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These reports cover from various angles the issues that arose in the summer of 2017 when large-scale wildfires around Oregon triggered evacuations, destroyed homes and caused unhealthy air, raising public concerns and, sometimes, anger.

Is That Mask Really Protecting You From The Smoke?

Geoffrey Riley/JPR News
Heavy smoke reddens the sun at 7:11 on Tuesday morning in Talent, OR.

The persistent haze of smoke from the wildfires burning around the Northwest has led many people to wear face masks to protect their lungs. But health officials say many of those masks aren’t doing what the wearers think they are.

As the days of thick, smoky air drag on, you’re seeing more people wearing those little paper masks you can get at the hardware store. Dr. Jim Shames has seen them, too. But, he says, while those masks may filter out some of the ash that’s floating around …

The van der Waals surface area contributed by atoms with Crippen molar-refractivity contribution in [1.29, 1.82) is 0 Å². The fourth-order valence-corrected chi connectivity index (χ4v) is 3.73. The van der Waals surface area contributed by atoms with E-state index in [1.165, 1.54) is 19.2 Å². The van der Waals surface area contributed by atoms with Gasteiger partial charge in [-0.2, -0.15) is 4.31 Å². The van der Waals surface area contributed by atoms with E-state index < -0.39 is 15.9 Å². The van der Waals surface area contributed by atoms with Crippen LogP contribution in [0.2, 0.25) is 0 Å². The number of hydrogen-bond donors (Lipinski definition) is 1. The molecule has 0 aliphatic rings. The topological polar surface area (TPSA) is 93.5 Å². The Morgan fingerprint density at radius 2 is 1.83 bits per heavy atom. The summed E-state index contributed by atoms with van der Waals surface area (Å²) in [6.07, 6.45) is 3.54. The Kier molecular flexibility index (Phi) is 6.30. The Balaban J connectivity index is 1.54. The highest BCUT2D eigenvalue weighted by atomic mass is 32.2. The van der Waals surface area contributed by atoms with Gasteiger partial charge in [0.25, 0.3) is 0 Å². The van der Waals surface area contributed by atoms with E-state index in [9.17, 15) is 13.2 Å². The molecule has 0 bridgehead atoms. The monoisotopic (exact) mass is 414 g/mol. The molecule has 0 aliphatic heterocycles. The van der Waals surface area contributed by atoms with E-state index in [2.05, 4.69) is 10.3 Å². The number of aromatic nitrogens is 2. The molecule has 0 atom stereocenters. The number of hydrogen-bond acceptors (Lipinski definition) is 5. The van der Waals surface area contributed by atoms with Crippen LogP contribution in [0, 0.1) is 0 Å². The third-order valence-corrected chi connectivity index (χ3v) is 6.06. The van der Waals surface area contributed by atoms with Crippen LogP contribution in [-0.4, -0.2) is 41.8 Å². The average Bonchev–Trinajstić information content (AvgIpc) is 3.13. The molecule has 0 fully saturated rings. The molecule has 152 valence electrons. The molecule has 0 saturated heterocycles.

“It’s not doing anything for what we feel are the particles that cause the major health problems,” he says.

Shames is the Medical Director for Jackson County Health and Human Services. The particles he’s most concerned about are the microscopic ones, less than two-and-a-half microns wide.

“They drift all the way down into your alveoli, the smallest airways in your lungs," he says. "And that’s where they cause the irritation, that’s where they stimulate asthma, they put more stress on the heart and the lungs.”

Shames says long exposure to these tiny particles may also cause permanent damage.

You can get respirators that will filter out particles that small – they’re rated as NIOSH-95 or NIOSH -100 -- but they’re tricky to fit properly and if you’ve got facial hair, they won’t make a good seal at all.

Shames says it’s best to avoid going outdoors when the air is unhealthy, especially for children, elders and folks with respiratory problems. If you must go out, he says, get the appropriate respirator and learn how to use it effectively.

Liam Moriarty has been covering news in the Pacific Northwest for three decades. He served two stints as JPR News Director and retired full-time from JPR at the end of 2021. Liam now edits and curates the news on JPR's website and digital platforms.